‘Everywhere there’s wrestling, there she is’

‘Everywhere there’s wrestling, there she is’
Butte High's Hayla Hoffman battles Billings Senior's Trinity Kavis in a 170-pound match Jan. 22 at the Butte Civic Center. Hoffman won by technical fall. (Butte Sports file photo)

‘Driven’ Hayla Hoffman claims AAU national title

By Bill Foley

Hayla Hoffman is still pissed off about Feb. 20.

That is the day that the then Butte High sophomore dropped an 11-10 decision to Baker senior Sophia Dulin in the 170-pound championship match at the inaugural MHSA Girls’ State Championships in Lockwood.

“Every time I think of it, I think I should have been up more points,” Hoffman said. “I think I should have held her down longer when she was almost pinned. I could have done some so many more things.”

That might be a loss that Hoffman points to for years to come because it is a defeat that has the Bulldog highly motivated to be a champion.

“The only good thing that came from that loss was that it motivated her,” Butte High wrestling coach Cory Johnston said. “She hasn’t stopped since that loss.”

The day after the season ended was the first day of the next season for Hoffman.

“Ever since then, she’s been driven. She’s going to be a stud,” Johnston said. “She’s turning into a terror. She didn’t take any time off. Everywhere there’s wrestling, there she is.”

Last week, there was wrestling in Orlando, Florida, and Hoffman was there to compete for Team Montana in the AAU National Championships. Hoffman was the only girl out of 14 Butte High wrestlers on the trip, and she was the only Montana wrestler to come home with a gold medal.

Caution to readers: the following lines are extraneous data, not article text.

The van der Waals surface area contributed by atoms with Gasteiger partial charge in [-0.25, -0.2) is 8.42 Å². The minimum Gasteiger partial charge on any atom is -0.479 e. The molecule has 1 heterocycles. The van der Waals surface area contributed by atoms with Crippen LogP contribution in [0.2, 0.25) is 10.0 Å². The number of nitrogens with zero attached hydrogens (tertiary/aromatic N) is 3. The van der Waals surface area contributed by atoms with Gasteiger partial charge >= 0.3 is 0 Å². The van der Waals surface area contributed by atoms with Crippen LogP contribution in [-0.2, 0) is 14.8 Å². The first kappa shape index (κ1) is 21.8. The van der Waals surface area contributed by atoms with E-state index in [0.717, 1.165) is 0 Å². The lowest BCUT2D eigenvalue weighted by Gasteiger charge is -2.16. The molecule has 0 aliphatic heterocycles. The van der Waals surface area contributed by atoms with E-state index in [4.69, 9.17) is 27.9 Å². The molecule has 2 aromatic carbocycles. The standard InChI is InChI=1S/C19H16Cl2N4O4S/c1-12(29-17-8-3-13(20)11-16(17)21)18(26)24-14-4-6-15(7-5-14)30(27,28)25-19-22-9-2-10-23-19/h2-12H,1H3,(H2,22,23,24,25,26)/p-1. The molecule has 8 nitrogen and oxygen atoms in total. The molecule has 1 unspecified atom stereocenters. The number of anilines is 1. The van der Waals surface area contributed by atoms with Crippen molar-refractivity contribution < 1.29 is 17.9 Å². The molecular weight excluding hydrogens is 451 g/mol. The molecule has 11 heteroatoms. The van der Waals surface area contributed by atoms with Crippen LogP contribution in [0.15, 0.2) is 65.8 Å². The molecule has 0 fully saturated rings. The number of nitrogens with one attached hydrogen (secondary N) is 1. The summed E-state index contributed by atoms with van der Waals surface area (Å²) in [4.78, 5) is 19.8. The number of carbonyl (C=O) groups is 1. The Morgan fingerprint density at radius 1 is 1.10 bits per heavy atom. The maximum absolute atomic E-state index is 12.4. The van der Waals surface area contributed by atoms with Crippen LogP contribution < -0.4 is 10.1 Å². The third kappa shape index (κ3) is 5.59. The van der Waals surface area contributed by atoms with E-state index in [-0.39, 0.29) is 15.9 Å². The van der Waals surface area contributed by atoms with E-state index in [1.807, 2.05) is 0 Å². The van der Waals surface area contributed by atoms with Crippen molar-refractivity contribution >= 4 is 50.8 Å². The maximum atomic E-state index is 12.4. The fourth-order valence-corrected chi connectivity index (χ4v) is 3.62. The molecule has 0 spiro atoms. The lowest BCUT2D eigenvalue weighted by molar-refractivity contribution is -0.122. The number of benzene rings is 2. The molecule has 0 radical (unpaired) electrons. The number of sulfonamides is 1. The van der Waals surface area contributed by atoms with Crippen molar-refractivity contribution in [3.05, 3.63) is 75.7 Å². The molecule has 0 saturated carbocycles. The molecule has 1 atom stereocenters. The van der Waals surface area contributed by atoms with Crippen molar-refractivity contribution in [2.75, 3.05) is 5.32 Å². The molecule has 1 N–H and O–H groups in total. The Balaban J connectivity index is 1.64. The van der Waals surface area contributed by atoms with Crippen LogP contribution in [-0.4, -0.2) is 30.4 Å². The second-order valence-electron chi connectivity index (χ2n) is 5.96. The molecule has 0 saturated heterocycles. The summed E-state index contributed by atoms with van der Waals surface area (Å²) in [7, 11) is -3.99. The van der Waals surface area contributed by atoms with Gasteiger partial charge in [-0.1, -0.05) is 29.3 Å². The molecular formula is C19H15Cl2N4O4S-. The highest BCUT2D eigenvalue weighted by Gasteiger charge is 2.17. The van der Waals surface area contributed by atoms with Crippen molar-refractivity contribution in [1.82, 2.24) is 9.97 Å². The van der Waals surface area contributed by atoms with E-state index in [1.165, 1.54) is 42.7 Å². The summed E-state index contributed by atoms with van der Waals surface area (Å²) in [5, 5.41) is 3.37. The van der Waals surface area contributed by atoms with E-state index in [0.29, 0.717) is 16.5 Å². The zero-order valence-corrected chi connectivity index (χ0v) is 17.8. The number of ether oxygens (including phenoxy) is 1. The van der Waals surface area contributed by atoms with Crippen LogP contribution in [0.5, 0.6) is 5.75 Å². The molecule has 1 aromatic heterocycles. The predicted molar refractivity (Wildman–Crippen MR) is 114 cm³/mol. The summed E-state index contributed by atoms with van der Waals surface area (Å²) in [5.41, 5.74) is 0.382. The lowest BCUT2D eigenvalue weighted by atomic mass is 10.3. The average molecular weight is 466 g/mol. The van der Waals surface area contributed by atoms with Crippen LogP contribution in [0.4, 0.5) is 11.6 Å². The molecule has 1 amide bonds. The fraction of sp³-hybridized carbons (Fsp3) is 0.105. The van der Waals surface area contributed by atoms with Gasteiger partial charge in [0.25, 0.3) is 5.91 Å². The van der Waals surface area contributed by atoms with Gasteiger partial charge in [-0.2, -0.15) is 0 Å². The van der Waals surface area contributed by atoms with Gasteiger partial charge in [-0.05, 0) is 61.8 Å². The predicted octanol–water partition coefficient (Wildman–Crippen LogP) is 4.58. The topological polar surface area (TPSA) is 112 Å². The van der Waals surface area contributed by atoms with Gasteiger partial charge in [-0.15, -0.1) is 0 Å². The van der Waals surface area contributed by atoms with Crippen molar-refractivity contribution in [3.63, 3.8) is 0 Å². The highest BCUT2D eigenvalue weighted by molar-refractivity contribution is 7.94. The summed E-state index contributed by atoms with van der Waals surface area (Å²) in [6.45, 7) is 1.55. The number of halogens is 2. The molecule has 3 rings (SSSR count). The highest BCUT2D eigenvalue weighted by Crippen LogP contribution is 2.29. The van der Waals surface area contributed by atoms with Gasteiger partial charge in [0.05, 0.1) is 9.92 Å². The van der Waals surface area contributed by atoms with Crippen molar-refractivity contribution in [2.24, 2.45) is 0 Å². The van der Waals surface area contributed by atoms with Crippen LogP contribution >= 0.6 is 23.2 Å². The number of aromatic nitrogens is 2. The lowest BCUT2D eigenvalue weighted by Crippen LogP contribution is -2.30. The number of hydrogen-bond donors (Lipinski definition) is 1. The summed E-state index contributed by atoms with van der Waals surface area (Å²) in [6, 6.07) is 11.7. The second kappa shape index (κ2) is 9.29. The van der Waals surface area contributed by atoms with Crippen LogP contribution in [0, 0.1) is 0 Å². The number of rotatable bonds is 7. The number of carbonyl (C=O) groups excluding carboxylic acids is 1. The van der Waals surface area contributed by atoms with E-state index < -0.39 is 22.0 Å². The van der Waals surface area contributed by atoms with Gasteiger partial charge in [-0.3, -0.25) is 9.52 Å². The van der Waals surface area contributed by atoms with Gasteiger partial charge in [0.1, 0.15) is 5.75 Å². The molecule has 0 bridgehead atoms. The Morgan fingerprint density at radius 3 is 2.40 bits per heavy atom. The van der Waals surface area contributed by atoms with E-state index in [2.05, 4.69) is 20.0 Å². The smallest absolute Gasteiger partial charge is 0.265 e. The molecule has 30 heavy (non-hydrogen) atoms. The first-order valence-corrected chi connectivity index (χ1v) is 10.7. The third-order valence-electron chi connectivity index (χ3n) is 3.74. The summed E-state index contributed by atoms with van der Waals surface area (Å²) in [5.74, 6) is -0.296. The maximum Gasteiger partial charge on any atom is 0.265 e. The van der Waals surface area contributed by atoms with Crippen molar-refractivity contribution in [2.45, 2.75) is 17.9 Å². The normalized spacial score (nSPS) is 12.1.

Hoffman is a national champion in the girls’ 160-pound weight class.

“It does sound cool,” Hoffman said of the lofty title.

Hoffman entered the tournament as an alternate for Team Montana, and she had to scramble to find her own matches. She did not care how much her competition weighed; Hoffman just wanted to wrestle.

“I was looking for competition everywhere,” Hoffman said. “I wrestled three different weight classes just to get matches. I went around and I talked to every single team.”

While she was able to weigh in for the 160-pound division, but she didn’t have any competition. So, Hoffman looked for matches at 185 pounds and 205 pounds. She was just there to wrestle.

When the tournament ended, Hoffman had an undefeated record, and she was awarded a gold. While she is proud of that medal, she said she would rather have claimed it by beating the field in a bracket.

“It was really a default thing,” she said. “But, hey, it’s gold. So, I wasn’t going to be like, ‘Take it back.’”

On the flight home, Hoffman checked the medal with her luggage.

“All the boys had their bronze their silver medals up on their backpacks going into TSA,” Hoffman said. “They were all like bragging to everyone. I just kept mine in my suitcase and put it on the plane. I just wanted to be more humble. I didn’t want to show off.”

While the medal is nice, Hoffman said she was there to get some matches in and get better.

“Undefeated is undefeated,” she said. “But I was willing to wrestle up to 205 because I went down there to learn something. The only way to learn something is to get your ass kicked.”

To think, this time last year Hoffman had no idea she would ever wrestle a match.

Johnston was her geometry teacher, and he saw a mean streak in Hoffman when she played soccer for the Bulldogs.